Memo From Oklahoma | Cashing In On Illegal Immigration In The Sooner State
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Currently I'm visiting my home state of Oklahoma. On a trip to Oklahoma City, I picked up a free Hispanic newspaper in a restaurant. The Spanish-language periodical is known as "El Nacional de Oklahoma". The free paper bills itself as "Oklahoma Owned. Hispanic Owned." The copy I picked up was dated July 5th, 2007.

Looking over this paper can give one a good idea of what is important to the Oklahoma City Mexican immigrant community and who is profiting from high Mexican immigration into the city.

Naturally, immigration was an important topic in El Nacional's July 5th, 2007 issue. On the national level, the defeat of the Bush/ Kennedy Amnesty/Immigration Surge bill was bemoaned. On the state level, the passage of Oklahoma's HB1804 was criticized. In fact, Oklahoma Hispanic leaders are considering a boycott against state businesses which supported the recently-enacted legislation or who don't support the amnesty agenda.

The front page, above-the-fold article was dedicated to an article about the Mexican consul Andres Chao, who recently visited Oklahoma City and Tulsa. Oklahoma does not (yet) have a Mexican consulate/illegal immigration encouragement station. But Chao is consul in the nearby state of Arkansas, in the new Little Rock consulate So, being next door to the Sooner State, he can still do some damage. [El Nacional July 5, 2007—México abre nuevo consulado en EU]

Consul Chao visited Oklahoma, and got together with members of the Mexican colonies of Tulsa and Oklahoma City. In the latter, Chao met with 300 Mexicans in a Mexican restaurant. He was asked to send a mobile consulate (used for dispensing matricula consular cards to illegal aliens) to Oklahoma every three months.

Chao said he couldn't arrange to send the mobile consulate every three months but would try to visit a few times in 2008. However, the consul did point out that the new Mexican consulate in Little Rock is there because the Arkansas state government (Mike Huckabee, governor) actually requested its establishment. So Chao suggested that the governor of Oklahoma could make the same request.

Attorney Giovanni Perry, chair  of Governor Henry's "Advisory Council on Latin American and Hispanic Affairs" said that would be the goal of her organization.

One of the Mexicans present at the meeting used the occasion to bellyache about Oklahoma's new 1804 law, scheduled to take effect November 1st:: "Everything I do I do for my family, but I feel fear because of the new law".

Boo hoo. If he were legal, why would he feel fear?

Consul Chao also bemoaned the failure of the recent Senate Sellout: "Disgracefully, the reform [Senate Sell-out] died and it's sad for the Mexican government that the compromise was not accomplished. For us it is a double worry because we know that they [emigrants] left Mexico for the lack of opportunities and therefore we want to create jobs there [in Mexico]."

Mexican politicians say that sort of thing a lot, so how about some action?

You can also learn a lot from the ads in El Nacional. It's a free paper, so it depends 100% on advertising. The business community would not be spending money on ads if they didn't expect a return on their investment.

In fact, the ads in the newspaper advertise for a great variety of products and services, suggesting that the Oklahoma City Mexican community has a fair amount of disposable income.

Unsurprisingly, law firms are disproportionately represented.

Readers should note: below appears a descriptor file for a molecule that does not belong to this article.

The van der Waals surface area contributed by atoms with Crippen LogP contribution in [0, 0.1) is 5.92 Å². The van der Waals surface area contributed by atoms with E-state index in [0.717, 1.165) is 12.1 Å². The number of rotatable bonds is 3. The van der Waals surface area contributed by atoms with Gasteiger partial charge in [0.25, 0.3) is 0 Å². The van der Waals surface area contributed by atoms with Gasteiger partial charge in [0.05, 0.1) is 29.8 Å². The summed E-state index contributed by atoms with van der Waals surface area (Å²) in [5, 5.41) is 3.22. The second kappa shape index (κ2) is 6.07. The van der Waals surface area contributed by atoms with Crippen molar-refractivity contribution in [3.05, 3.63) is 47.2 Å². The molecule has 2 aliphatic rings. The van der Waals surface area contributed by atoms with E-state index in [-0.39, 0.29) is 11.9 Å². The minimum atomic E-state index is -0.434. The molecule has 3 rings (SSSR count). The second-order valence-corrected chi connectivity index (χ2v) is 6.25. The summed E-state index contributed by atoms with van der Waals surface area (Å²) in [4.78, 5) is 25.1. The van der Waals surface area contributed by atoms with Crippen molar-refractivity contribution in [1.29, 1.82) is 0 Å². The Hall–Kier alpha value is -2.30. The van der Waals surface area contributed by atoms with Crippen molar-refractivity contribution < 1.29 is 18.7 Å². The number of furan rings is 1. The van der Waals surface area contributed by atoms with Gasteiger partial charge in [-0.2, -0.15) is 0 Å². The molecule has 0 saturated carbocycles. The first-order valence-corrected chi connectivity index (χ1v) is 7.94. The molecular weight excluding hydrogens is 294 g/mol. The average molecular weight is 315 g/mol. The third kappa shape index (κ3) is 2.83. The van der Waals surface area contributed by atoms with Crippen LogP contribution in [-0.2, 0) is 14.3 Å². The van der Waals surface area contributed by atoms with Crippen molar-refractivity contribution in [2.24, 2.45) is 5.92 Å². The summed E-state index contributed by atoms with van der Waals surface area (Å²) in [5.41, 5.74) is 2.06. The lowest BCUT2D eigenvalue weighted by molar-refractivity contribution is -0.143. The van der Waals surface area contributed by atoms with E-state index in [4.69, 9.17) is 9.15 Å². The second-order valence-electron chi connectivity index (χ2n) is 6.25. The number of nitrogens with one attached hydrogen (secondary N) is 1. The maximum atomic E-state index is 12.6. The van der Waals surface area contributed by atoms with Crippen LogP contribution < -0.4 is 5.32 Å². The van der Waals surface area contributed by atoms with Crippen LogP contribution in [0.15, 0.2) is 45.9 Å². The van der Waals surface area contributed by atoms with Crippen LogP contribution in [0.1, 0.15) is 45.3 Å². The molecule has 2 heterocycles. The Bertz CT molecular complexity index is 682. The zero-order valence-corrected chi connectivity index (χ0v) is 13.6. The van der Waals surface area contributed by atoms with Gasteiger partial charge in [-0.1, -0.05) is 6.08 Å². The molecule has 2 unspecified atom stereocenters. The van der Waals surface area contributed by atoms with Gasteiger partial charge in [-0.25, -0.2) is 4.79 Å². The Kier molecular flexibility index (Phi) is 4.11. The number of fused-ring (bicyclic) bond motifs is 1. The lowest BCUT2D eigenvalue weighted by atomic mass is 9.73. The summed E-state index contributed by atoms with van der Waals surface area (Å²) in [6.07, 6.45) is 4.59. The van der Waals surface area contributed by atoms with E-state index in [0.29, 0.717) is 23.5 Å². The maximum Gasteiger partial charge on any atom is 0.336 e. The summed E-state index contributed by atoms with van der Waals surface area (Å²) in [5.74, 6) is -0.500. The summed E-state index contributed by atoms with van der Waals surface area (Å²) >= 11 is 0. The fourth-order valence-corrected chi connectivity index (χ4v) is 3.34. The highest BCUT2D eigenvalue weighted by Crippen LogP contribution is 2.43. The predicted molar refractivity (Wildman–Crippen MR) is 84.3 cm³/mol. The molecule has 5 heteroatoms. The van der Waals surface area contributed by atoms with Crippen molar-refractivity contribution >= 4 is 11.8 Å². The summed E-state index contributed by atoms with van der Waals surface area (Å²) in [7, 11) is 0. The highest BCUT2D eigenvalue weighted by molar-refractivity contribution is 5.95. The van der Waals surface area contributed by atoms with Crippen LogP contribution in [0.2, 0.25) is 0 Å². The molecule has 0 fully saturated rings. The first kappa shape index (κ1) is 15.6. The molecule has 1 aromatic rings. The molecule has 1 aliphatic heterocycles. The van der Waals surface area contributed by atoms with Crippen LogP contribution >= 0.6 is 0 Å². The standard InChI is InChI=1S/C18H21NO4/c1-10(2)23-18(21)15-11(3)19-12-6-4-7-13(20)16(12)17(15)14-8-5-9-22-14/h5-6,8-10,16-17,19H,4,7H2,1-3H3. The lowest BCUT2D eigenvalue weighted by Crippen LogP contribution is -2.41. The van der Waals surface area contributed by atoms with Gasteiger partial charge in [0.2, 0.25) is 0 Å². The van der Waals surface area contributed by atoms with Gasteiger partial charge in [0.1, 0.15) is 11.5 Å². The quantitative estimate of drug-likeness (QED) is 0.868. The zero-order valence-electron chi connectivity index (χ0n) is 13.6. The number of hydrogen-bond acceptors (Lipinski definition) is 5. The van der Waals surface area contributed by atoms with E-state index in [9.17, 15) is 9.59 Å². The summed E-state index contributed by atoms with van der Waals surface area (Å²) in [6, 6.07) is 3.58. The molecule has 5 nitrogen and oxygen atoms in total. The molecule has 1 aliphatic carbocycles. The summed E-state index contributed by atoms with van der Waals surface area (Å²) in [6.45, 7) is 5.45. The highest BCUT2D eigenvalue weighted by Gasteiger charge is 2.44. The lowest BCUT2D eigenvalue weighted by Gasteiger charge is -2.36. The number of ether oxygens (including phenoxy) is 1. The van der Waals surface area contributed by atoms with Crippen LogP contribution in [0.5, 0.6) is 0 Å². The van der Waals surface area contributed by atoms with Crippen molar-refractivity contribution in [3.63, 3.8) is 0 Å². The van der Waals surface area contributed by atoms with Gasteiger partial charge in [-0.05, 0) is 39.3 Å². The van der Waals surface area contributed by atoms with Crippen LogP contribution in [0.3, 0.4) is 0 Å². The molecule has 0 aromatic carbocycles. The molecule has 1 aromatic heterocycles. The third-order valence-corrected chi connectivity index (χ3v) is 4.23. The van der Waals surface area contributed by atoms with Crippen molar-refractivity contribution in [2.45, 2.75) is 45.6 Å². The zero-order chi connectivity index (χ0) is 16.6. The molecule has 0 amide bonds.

The ad for the Bumgarner & Goodwin firm tells readers that "Legal o illegal, usted merece tener un buen abogado" (Legal or illegal, you deserve to have a good lawyer). Bumgarner & Goodwin advertises its criminal law expertise, defending clients from DUI charges, drug charges, domestic abuse, theft and assault charges.

Winningham and Stein calls itself Oklahoma's oldest and most experienced law firm. Just so you know what they're up to, the firm's website is called

Other firms raking in the dough from Oklahoma's demographic transition are Tuan A. Khuu which deals with both immigration law and accidents,

Bryan & Robinson and  Scott & Standefer who can defend folks from DUI and criminal charges as well as take on auto accident, personal injury and workers compensation cases.

Then there are Olivarez & Looper   Brian E. Powley ,and Michael S. Johnson Isaac S. Funderburk IV is a criminal lawyer who "fights for you" i.e, fights for the criminal. Other ads are placed by immigration law specialists Stump & Associates and the aforementioned Mexican government-connected Giovanni Perry [VDARE.COM note: Perry doesn't seem to have a website, but a fawning Oklahoma Journal Record profile (September 15 2006) indicates her favorite vacation spot is Bora Bora, Tahiti.]

So what's wrong with that, isn't this what lawyers do?

Well, yes. But in any sort of real debate over immigration, the fact that many lawyers profit heavily from it ought to be pointed out again and again—along with the fact that many ordinary Americans are hurt by immigration.

El Nacional de Oklahoma also has automobile ads galore, as well as one placed by "Byron's Liquor Warehouse". That combination ensures there will still be a need for ambulance-chasing Okie lawyers to make some more money off auto accident and personal injury cases.

No wonder the usual suspects are incensed over the new Oklahoma law.

It could potentially cut into their profits.

American citizen Allan Wall (email him) resides in Mexico, with a legal permit issued him by the Mexican government. Allan recently returned from a tour of duty in Iraq with the Texas Army National Guard. His VDARE.COM articles are archived here; his FRONTPAGEMAG.COM articles are archived here his "Dispatches from Iraq" are archived here his website is here.

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